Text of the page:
Rebelling against a de facto egalitarian state in itself creates a strange situation, as Ute Mahler recalls;

“In the GDR, when the collective was praised as an ideal, we were all lone fighters. In this new society where individuality is so important to so many people – coming together is the key”  quoted in Aesthetica, issue 90, p.124-7

And this is not really a paradox, even to an individualist; if the contrasting but ultimately similar oppressions of the 20th century, whether Nazi Germany, Stalinist Russia, Communist China etc – have taught us anything, it’s that totalitarian power structures, of whatever political hue value conformity above individuality; but also that political progress requires subjected peoples to firstly insist on their individuality, but also to act in concert with each other, to combine their voices in order to be heard.

Perhaps because a general election is looming as I write this, reading about the lost world of the eastern bloc and its failures (mostly the same failures as capitalism to be fair; poverty, starvation, oppression etc etc) begs the question; what is the country that you believe in, if not a reflection of yourself and what you want? The Eastern punks were patriotic in the sense that they wanted the freedom to be themselves, in an East Germany that recognised the right to have dissenting voices and views, to improve the experience of East German citizenship for all. But, like everyone else, they shared their country with the other by-their-own-admission patriots who believed in a completely different country. If you consider yourself a patriot, you are probably living in a country with lots of other patriots whose country has the same name as yours, but whose beliefs and ideals are not the same as yours. Those who fought and died for [name a country] in [name a war] and those who fought and died for [name an opposing country] in [the same war] were fighting for the same thing, but they were also not fighting for the same thing. The people who fought for Britain against the Nazis and the people who fought for Britain against the Zulus both were and were not fighting for the same country, though on an individual level the end result – their deaths, and the deaths of their enemies – was much the same.
Somewhere in a previous, equally muddled* article I mentioned the poet Edward Thomas. Against the WW1 poetry of super-patriot Rupert Brooke, or the “What passing-bells for these who die as cattle?” humanism of Wilfred Owen, you have to balance the entirely personal patriotism of Edward Thomas;

 At the age of thirty-six there was no strong pressure on him to enlist, but in August 1915 he finally made up his mind… When his friend Eleanor Farjeon asked him why, he scooped up a handful of earth and said, ‘For this.’
Andrew Motion, ‘An Imaginary Life’, in Ways of Life, Faber & Faber 2008, p.102.

And no doubt that was true. But what he fought for doesn’t change the fact that what he was injured for (he survived the war, minus an arm) was the global ambitions of the small group of people then running the British Empire. In the end his patriotism and theirs amounted to the same thing; but they were not the same thing.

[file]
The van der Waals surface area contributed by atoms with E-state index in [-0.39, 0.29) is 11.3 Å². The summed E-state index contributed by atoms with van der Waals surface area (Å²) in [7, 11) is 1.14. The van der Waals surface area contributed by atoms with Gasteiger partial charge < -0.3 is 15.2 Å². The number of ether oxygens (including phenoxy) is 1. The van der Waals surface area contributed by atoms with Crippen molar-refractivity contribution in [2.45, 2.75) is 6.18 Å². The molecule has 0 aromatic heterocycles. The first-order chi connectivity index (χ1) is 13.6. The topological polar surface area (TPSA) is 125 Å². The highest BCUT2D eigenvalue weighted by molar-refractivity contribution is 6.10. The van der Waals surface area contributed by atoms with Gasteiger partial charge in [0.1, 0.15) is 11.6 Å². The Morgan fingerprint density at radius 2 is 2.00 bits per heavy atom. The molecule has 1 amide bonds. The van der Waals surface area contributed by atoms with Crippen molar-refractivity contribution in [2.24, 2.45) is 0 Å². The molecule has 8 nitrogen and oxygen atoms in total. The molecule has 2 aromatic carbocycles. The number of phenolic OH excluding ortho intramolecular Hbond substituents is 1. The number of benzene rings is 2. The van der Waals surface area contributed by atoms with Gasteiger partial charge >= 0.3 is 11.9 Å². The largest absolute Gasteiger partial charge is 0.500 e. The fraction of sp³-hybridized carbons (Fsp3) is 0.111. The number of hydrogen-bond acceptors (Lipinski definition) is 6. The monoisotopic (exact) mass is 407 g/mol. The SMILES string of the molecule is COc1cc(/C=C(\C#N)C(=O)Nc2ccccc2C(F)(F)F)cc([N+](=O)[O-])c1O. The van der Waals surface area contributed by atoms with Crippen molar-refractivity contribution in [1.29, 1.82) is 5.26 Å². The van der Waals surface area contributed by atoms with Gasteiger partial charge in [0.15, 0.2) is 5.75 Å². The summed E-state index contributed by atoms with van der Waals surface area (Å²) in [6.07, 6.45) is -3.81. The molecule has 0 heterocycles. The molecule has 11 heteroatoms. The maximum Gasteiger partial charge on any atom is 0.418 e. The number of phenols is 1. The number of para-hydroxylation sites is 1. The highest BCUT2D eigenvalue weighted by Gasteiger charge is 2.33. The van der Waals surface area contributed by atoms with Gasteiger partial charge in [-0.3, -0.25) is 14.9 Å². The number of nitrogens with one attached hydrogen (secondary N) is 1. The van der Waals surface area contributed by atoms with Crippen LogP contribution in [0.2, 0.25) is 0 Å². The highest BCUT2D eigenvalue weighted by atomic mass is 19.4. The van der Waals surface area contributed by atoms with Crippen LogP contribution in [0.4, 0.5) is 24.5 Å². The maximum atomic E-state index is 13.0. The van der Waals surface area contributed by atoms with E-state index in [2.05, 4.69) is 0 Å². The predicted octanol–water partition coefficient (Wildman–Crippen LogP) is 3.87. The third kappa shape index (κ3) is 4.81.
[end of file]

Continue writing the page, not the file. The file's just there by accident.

Thomas’s kind of patriotism is the one that I think most matches my own; despite being a lefty internationalist I am quite a patriotic person. I love Scotland and value it not because it’s the ‘greatest country in the world’ (not that I’m saying it isn’t; just that the concept itself is utterly meaningless I think) and not because it’s beautiful – which it undoubtedly is, but so is every country I’ve been to – but because it is uniquely itself. It’s the big picture and the details; the texture and the atmosphere, the things I like and the things I don’t like. What I’m really saying I suppose is just that it’s the country I know best, the one where all of my responses to the world were shaped – which is of course not something to run up a flagpole and if one somehow did there’s no reason that anyone else in the world should want to salute it. But it is patriotism nonetheless. One of the many ironies of our particularly irony-ridden times is that on the whole, the conservative/nationalist parties of whom there are suddenly it seems very many indeed, are by and large those least committed to any kind of environmental/green policies. Strange because if, like the Conservatives nominally are, you are all about pride in your culture and your country and your history, but aren’t really concerned about the welfare of the actual, physical country as a piece of land then what do you even think you stand for?

So anyway; in the world of 1988, the world of 1990 seemed unthinkable, but it happened anyway, because people wanted it. I know that as 2019 draws to an end the world is full of people, in Chile, in Hong Kong, in Iran and Sudan, in the USA and the UK; in every country, who want thoughtful, compassionate, democratic government and not repression, corruption and leaders who are quasi- or actual dictators. Who want to be represented, not ruled. And it’s not impossible.

* when I read my writing it makes me think of that episode of Peep Show where a disgruntled lapdancer says “If you can’t sum up all the aims in the first line then they’re too diffuse.” I think my writing tends to be a bit diffuse.**

**See?

a true state – cut and paste and the art of collage (Edinburgh, summer 2019)

Francesca Woodman, Untitled (1977)